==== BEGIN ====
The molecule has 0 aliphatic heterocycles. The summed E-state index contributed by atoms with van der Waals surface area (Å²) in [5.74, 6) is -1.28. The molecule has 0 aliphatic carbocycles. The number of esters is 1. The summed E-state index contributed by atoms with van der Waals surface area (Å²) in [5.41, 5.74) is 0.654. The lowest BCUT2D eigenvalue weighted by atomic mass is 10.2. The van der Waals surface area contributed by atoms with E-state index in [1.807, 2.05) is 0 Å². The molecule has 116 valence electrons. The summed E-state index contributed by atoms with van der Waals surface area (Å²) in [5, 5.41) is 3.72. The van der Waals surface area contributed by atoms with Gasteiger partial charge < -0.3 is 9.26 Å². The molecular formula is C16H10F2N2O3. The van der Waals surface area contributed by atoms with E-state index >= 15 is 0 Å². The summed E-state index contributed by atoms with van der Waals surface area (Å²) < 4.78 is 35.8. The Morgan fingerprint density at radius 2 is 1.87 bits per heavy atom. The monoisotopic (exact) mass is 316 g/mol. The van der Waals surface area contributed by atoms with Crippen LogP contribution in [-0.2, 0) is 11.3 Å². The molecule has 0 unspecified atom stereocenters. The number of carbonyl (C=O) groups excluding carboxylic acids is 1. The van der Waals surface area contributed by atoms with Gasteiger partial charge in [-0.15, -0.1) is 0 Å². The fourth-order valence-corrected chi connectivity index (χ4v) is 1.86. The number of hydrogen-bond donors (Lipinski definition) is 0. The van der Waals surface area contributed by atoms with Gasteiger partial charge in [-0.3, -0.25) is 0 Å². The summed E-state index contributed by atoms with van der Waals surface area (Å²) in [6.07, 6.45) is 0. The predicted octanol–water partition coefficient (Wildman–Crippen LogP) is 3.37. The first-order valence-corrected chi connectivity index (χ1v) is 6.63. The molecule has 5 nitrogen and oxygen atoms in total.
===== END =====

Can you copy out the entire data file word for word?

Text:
The molecule has 0 aliphatic heterocycles. The summed E-state index contributed by atoms with van der Waals surface area (Å²) in [5.74, 6) is -1.28. The molecule has 0 aliphatic carbocycles. The number of esters is 1. The summed E-state index contributed by atoms with van der Waals surface area (Å²) in [5.41, 5.74) is 0.654. The lowest BCUT2D eigenvalue weighted by atomic mass is 10.2. The van der Waals surface area contributed by atoms with E-state index in [1.807, 2.05) is 0 Å². The molecule has 116 valence electrons. The summed E-state index contributed by atoms with van der Waals surface area (Å²) in [5, 5.41) is 3.72. The van der Waals surface area contributed by atoms with Gasteiger partial charge < -0.3 is 9.26 Å². The molecular formula is C16H10F2N2O3. The van der Waals surface area contributed by atoms with E-state index >= 15 is 0 Å². The summed E-state index contributed by atoms with van der Waals surface area (Å²) < 4.78 is 35.8. The Morgan fingerprint density at radius 2 is 1.87 bits per heavy atom. The monoisotopic (exact) mass is 316 g/mol. The van der Waals surface area contributed by atoms with Crippen LogP contribution in [-0.2, 0) is 11.3 Å². The molecule has 0 unspecified atom stereocenters. The number of carbonyl (C=O) groups excluding carboxylic acids is 1. The van der Waals surface area contributed by atoms with Gasteiger partial charge in [-0.15, -0.1) is 0 Å². The fourth-order valence-corrected chi connectivity index (χ4v) is 1.86. The number of hydrogen-bond donors (Lipinski definition) is 0. The van der Waals surface area contributed by atoms with Gasteiger partial charge in [-0.3, -0.25) is 0 Å². The summed E-state index contributed by atoms with van der Waals surface area (Å²) in [6.07, 6.45) is 0. The predicted octanol–water partition coefficient (Wildman–Crippen LogP) is 3.37. The first-order valence-corrected chi connectivity index (χ1v) is 6.63. The molecule has 5 nitrogen and oxygen atoms in total.